Danny rips to shreds his sister’s masterpiece. You grab him and escort him to his room for a time out. Or, you sit beside him and say, “Diane will be upset when she sees what you’ve done to her picture. People don’t like it when someone ruins something they’ve worked hard on making. How do you think you can make it up to her? After you’ve discussed a few options, you can let Danny choose which one he thinks is best. This scenario exemplifies how logical consequences and punishment are different.
o Logical consequences are impersonal. They are rooted in the rules of living, which everyone has to abide with. Punishment, on the other hand, is what you decide to do at that moment. You are the one calling the shots. Children cannot blame you for following through on society’s rules, but they can blame you for imposing your power over them.
o Punishment is often arbitrary, whereas logical consequences flow naturally from the misbehaviour. Sending Danny to his room is an arbitrary punishment which does not logically connect to what he did. By asking Danny to decide on his own retribution, you are ensuring that his consequence makes sense to him.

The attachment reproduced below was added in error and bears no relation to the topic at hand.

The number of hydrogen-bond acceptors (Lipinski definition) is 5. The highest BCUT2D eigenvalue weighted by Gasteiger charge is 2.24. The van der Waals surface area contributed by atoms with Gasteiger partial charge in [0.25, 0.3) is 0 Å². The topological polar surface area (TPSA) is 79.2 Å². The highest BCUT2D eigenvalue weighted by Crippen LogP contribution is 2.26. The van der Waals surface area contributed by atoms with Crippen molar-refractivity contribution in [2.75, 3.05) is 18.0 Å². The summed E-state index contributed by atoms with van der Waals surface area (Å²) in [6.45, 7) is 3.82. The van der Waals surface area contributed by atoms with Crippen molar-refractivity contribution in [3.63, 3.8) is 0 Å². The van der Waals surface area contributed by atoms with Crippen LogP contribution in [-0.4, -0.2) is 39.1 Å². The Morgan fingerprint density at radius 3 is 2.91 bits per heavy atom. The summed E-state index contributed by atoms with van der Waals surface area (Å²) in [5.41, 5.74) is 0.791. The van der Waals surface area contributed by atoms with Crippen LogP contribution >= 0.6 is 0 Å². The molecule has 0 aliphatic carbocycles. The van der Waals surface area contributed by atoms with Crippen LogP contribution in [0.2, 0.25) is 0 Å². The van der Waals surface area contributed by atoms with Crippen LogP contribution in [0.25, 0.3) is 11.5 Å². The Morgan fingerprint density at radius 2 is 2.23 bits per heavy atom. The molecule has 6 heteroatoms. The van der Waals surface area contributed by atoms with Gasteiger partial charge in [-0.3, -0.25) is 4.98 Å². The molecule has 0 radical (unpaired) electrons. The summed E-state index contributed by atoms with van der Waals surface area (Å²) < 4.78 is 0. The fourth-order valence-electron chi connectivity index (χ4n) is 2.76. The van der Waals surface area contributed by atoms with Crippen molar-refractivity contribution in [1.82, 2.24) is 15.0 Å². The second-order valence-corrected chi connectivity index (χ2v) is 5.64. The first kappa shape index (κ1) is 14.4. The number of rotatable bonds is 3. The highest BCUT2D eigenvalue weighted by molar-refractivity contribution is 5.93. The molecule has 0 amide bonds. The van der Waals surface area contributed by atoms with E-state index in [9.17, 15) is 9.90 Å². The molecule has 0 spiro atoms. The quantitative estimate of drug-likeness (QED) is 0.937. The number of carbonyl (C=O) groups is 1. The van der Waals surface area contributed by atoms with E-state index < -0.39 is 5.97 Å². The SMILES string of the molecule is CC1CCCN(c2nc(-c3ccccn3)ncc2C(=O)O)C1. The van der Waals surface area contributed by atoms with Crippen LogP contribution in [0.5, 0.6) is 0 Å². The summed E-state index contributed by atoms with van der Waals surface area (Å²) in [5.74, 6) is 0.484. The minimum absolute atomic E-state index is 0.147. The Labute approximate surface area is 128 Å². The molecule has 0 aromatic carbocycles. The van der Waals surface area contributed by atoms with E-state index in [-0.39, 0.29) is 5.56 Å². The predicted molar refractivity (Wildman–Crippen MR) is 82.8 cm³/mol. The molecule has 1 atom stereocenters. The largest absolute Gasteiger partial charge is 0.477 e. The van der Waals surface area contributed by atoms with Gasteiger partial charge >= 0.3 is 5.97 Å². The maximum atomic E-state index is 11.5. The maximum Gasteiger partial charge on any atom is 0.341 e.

o Logical consequences let Danny save face. Would you send your husband to his room if he forgot to take out the garbage? Chances are you have more respect for your spouse than that. Talking to Danny and helping him work out his problem shows goodwill and tells Danny you respect him and his decisions. Your tone of voice is friendly and matter-of-fact, not angry or critical. You have to be genuine, a punitive attitude will undermine the benefits of logical consequences. You may find it easier to wait until your blood stops boiling, before you try working out a consequence with your child.
o Punishment is usually an all or none affair–either you obey or you don’t. Logical consequences always give children a choice, which helps them learn how to make responsible decisions. Don’t try to change your child’s mind, even if you know it’s doomed for failure. Children learn a lot from their own mistakes.
o When you punish a child you are in fact saying to him, “You are a bad boy,” and your behavior is telling him, “I don’t like you.” Is this what you want him to think? Logical consequences on the other hand say, “What you did wasn’t right,” but your non-punitive attitude assures him that you still like him.